Loads of TV shows saw postponements due to the pandemic, and with Amazon’s The Boys, the wait for Season 3 has been longer than the gap between the first two seasons, but surely not too bad, right? Hmm, October 2020 still feels like about a century ago, even though that’s not even close approaching Atlanta territory (that wait between seasons will be four years, after all), but still, the masses want more wickedly fun and enormously depraved goodness from this superhero-skewering show.
The good news is that The Boys live-action series will return for Season 3 on June 3. There’s a half-handful of months left to go until we see Antony Starr as Homelander losing his sh*t behind a terrifying smile again, and Amazon knows that this show’s a juggernaut, so they put some spinoffs in motion, including this animated offering, The Boys Presents: Diabolical, that’s partially meant to tide over impatient fans (some of whom have arguably been too impatient). Amazon’s making a name for itself with R-rated animation, too, so this is a win-win scenario even if Diabolical didn’t face this difficult dilemma:
Can a franchise that, in live action, manages to consistently stun — by exploding a room full of heads (during a congressional hearing, no less) and featuring some of the most shocking sex scenes put to screen — possibly be more outrageous in animated form?
Admittedly, I felt skeptical while approaching this one. I had prepared myself to be underwhelmed because it didn’t seem possible for animation to double down on a show that basically already behaves as though it’s an animated show, in terms of outrageous stunts. Fortunately, the answer is “absolutely, hell yes,” and Diabolical is every bit as satisfying (and disgusting) as fans could have hoped it would be.
You can thank-blame a host of depraved minds, including Seth Rogen and Evan Goldberg (who can’t seem to miss as producing partners), Eric Kripke (showrunner of the O.G. series), Justin Roiland (there’s some heavy Rick and Morty flavor), Garth Ennis (who penned the prescient comic book series long before deconstructing superheroes was cool), plus stories from Andy Samberg, Awkwafina, Ilana Glazer, and more. The voice talent here is ridiculous(ly good) as well, including Simon Pegg (as Hughie, which is circular as hell and great), along with Don Cheadle, Kieran Culkin, Kevin Smith, Jason Isaacs, Kumail Nanjiani, Kenan Thompson, Ben Schwartz, and too many more. Several live-action stars pitch in with their same characters here, including Antony Starr, Karl Urban, Chace Crawford, Elisabeth Shue, and Giancarlo Esposito. It’s a high-octane buffet of nerd fuel, all for a show that’s essentially an appetizer.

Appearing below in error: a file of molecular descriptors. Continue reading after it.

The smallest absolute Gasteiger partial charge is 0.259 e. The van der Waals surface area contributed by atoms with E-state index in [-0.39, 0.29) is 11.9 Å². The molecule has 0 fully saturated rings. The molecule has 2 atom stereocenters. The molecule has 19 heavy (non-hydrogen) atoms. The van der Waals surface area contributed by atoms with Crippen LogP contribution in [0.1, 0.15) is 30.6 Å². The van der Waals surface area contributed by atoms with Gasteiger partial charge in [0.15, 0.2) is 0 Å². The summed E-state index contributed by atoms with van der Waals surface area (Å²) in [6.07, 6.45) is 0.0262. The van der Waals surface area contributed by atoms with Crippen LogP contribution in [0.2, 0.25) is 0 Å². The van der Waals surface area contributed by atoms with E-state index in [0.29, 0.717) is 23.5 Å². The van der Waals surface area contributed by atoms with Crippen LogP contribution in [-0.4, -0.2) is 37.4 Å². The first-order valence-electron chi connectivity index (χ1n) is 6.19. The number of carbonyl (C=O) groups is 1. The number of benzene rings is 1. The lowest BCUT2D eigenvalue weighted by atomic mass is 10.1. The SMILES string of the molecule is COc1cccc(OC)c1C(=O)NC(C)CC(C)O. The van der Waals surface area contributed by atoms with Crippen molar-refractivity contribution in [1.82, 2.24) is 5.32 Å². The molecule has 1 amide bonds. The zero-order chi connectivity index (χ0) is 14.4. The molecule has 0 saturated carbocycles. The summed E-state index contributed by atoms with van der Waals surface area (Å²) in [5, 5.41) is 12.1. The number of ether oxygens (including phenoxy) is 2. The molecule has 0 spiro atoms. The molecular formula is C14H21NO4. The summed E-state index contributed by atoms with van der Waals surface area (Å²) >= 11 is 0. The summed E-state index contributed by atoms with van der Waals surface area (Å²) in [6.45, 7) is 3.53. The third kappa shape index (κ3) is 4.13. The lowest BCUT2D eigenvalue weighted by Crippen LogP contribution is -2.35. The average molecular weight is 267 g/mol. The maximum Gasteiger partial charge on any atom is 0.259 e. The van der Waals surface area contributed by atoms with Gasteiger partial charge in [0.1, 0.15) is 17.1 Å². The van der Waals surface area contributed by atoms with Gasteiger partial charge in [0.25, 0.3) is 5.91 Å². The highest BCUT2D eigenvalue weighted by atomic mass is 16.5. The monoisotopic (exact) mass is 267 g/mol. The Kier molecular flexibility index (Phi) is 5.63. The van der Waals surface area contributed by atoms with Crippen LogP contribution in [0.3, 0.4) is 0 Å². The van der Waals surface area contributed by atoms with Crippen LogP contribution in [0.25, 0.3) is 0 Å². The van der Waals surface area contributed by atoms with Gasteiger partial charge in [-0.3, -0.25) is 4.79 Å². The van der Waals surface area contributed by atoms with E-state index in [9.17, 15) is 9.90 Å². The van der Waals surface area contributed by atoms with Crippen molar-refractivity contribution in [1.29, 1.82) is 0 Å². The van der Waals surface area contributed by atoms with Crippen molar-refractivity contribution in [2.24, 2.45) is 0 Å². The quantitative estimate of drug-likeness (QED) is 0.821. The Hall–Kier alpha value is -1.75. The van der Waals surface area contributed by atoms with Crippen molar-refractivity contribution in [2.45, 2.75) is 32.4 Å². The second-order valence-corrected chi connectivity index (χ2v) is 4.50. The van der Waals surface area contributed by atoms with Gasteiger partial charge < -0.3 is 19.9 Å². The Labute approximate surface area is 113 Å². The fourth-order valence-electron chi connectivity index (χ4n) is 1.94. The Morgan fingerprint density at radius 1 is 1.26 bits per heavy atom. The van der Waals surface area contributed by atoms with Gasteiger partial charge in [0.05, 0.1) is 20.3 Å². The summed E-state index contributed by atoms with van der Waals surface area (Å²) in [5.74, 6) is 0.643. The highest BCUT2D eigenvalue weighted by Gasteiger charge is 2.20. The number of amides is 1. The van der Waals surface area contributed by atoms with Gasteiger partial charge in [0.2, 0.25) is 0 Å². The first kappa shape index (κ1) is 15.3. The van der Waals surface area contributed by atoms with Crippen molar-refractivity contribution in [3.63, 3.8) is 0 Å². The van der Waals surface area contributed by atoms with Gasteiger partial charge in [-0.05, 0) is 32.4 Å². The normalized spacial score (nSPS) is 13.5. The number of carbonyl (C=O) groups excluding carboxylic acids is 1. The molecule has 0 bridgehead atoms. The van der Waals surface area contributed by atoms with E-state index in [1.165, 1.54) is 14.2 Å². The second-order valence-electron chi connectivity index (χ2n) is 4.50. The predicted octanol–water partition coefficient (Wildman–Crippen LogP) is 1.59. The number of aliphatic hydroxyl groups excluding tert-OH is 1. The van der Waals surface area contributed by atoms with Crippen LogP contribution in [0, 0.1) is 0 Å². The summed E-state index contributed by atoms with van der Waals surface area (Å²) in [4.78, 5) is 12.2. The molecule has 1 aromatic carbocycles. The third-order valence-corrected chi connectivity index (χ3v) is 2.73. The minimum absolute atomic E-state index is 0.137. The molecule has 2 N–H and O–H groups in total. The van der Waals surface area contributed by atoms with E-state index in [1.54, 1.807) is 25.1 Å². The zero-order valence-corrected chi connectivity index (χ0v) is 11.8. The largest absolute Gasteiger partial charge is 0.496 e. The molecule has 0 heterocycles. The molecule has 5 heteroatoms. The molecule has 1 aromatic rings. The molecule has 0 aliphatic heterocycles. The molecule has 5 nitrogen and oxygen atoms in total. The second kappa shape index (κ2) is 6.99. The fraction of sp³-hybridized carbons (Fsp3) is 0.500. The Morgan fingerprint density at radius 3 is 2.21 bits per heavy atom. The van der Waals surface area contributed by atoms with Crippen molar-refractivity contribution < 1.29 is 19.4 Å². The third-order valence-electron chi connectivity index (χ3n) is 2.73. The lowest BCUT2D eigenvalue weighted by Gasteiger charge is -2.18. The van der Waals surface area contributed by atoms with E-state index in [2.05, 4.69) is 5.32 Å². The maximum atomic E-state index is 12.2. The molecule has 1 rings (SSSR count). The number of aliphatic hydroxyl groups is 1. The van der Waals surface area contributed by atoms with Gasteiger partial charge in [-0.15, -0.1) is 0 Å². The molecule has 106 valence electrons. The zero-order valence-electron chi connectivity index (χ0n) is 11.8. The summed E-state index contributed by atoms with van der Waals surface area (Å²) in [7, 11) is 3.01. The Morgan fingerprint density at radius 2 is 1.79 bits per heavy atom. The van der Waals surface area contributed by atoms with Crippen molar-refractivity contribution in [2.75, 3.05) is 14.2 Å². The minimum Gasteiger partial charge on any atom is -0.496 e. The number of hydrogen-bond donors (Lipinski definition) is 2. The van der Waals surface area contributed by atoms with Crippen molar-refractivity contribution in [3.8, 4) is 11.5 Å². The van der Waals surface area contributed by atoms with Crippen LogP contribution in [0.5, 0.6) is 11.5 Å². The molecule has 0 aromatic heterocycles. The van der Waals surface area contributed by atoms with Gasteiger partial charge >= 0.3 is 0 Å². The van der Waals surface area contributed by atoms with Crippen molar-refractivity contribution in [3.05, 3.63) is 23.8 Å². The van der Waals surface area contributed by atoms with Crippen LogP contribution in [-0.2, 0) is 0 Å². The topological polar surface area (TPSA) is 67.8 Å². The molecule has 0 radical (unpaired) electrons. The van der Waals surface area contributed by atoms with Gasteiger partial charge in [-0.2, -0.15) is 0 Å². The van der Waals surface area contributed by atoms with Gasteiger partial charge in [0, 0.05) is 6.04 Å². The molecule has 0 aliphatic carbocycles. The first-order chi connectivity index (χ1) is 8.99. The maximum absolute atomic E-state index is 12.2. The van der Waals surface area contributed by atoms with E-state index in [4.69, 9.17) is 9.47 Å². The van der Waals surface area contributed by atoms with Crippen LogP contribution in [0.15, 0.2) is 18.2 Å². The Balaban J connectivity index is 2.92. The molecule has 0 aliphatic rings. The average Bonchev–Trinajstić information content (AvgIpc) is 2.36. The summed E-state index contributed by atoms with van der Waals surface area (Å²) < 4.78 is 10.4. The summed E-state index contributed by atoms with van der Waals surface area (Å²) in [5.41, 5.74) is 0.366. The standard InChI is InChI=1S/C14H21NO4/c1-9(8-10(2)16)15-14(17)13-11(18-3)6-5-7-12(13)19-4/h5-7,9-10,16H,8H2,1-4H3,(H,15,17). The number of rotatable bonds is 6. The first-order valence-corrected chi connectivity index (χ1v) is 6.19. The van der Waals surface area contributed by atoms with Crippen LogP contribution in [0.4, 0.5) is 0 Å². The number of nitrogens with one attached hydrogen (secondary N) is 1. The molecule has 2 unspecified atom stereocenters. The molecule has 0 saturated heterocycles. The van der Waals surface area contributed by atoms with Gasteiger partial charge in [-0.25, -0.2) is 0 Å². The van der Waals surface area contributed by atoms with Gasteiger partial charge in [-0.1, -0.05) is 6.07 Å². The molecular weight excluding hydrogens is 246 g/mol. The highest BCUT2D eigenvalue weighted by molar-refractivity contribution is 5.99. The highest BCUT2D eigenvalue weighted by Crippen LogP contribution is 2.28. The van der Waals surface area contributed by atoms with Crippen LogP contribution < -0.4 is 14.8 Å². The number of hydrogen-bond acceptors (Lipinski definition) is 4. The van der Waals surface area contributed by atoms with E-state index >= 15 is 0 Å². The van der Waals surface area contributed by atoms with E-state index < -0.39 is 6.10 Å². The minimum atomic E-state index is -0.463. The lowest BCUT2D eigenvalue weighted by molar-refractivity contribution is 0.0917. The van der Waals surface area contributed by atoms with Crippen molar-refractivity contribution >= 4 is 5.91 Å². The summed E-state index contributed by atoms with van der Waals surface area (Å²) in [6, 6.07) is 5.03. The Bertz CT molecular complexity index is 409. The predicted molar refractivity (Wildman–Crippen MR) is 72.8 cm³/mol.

The stories, as well, deliver more disturbing adventures and insight into characters that fans both love and loathe. A lot of the episodes are standalone stories, but they still inform us on how Compound V affects the world at large, in random ways. Like how superheroes get divorced, or what happens when one of those Billy Butcher-wielded laser babies ends up in the wild. We do, of course, receive a hefty dose of Homelander and learn about his terrible early days (which shine some light on that infamous airplane scene) as a Vought International asset. That, presumably, is one of the canon entries that Eric Kripke talked about, which could factor into what happens in Season 3. And we receive a cameo from The Deep, in an episode that’s even more twisted than his live-action talking-gills and tan-lines scenes would suggest.
The very good news (for the punchier types out there) is that the entire Diabolical season feels like lining up at the bar and doing shots with instant gratification. All eight episodes are lean and mean. They’ll all release simultaneously, so the anger-review bombers can settle the hell down and start binging before hardly any time at all. And it works because the storytelling style is suited to binging (unlike the O.G. series, which is well-suited to the weekly format). As well, the show’s array of animation styles (from Looney Tunes-grade stuff to a more sophisticated anime look and everything in between) is almost dizzying, and Diabolical turns out to be a wonderful little gift for people who love messed-up Supe stories.
There’s a danger, of course, with an anthologized approach to episodes because quality tends to wax and wane with obligatory weak links in the mix. That doesn’t happen here. It’s all nutso and wild, but of course, some episodes will appeal more than others to any given viewer. I, personally, found unprepared for this outcome: some of these stories are surprisingly endearing and even sweet. My favorite story, in fact, is one penned by Awkwafina and it’s just gross and awful and, somehow, ends up being a very heartfelt story involving a piece of Compound V-induced poop. I’m both ashamed and delighted to admit this. (Oh shush. It’s a nice story!) Man, this is one twisted franchise, and Diabolical respectably stacks up to its live-action counterpart.
Amazon Prime’s ‘The Boys Presents: Diabolical’ premieres on March 4, and ‘The Boys’ returns on June 3.